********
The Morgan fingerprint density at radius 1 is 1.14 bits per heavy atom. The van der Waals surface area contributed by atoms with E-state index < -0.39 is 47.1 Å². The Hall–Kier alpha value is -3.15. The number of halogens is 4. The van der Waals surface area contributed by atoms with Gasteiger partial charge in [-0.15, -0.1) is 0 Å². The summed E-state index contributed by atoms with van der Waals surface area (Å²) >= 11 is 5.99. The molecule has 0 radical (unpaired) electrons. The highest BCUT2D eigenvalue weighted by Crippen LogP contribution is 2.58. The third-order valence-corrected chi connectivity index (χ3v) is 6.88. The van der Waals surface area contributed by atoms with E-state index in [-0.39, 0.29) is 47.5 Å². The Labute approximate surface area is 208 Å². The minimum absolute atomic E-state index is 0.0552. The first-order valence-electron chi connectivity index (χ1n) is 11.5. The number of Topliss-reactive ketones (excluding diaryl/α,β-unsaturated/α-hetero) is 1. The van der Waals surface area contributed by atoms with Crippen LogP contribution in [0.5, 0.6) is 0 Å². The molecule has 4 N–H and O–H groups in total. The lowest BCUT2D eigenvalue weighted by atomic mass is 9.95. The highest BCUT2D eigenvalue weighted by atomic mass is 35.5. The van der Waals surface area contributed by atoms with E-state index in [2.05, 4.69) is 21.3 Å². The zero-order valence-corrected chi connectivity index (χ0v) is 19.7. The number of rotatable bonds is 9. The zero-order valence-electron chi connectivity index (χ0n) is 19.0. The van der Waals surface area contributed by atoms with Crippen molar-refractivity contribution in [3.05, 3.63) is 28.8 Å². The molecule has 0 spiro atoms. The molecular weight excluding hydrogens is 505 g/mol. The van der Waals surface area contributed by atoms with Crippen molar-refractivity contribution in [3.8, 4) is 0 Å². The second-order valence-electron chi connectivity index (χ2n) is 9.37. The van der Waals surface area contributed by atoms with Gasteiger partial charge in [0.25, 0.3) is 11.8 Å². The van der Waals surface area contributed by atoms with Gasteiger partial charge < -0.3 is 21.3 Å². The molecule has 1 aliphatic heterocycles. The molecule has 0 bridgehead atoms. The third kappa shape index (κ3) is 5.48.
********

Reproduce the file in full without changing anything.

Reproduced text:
The Morgan fingerprint density at radius 1 is 1.14 bits per heavy atom. The van der Waals surface area contributed by atoms with E-state index < -0.39 is 47.1 Å². The Hall–Kier alpha value is -3.15. The number of halogens is 4. The van der Waals surface area contributed by atoms with Gasteiger partial charge in [-0.15, -0.1) is 0 Å². The summed E-state index contributed by atoms with van der Waals surface area (Å²) >= 11 is 5.99. The molecule has 0 radical (unpaired) electrons. The highest BCUT2D eigenvalue weighted by Crippen LogP contribution is 2.58. The third-order valence-corrected chi connectivity index (χ3v) is 6.88. The van der Waals surface area contributed by atoms with E-state index in [-0.39, 0.29) is 47.5 Å². The Labute approximate surface area is 208 Å². The minimum absolute atomic E-state index is 0.0552. The first-order valence-electron chi connectivity index (χ1n) is 11.5. The number of Topliss-reactive ketones (excluding diaryl/α,β-unsaturated/α-hetero) is 1. The van der Waals surface area contributed by atoms with Crippen LogP contribution in [0.5, 0.6) is 0 Å². The molecule has 4 N–H and O–H groups in total. The lowest BCUT2D eigenvalue weighted by atomic mass is 9.95. The highest BCUT2D eigenvalue weighted by atomic mass is 35.5. The van der Waals surface area contributed by atoms with E-state index in [2.05, 4.69) is 21.3 Å². The zero-order valence-corrected chi connectivity index (χ0v) is 19.7. The number of rotatable bonds is 9. The zero-order valence-electron chi connectivity index (χ0n) is 19.0. The van der Waals surface area contributed by atoms with Crippen molar-refractivity contribution in [3.05, 3.63) is 28.8 Å². The molecule has 0 spiro atoms. The molecular weight excluding hydrogens is 505 g/mol. The van der Waals surface area contributed by atoms with Crippen molar-refractivity contribution in [3.8, 4) is 0 Å². The second-order valence-electron chi connectivity index (χ2n) is 9.37. The van der Waals surface area contributed by atoms with Gasteiger partial charge in [0.25, 0.3) is 11.8 Å². The van der Waals surface area contributed by atoms with Gasteiger partial charge < -0.3 is 21.3 Å². The molecule has 1 aliphatic heterocycles. The molecule has 0 bridgehead atoms. The third kappa shape index (κ3) is 5.48.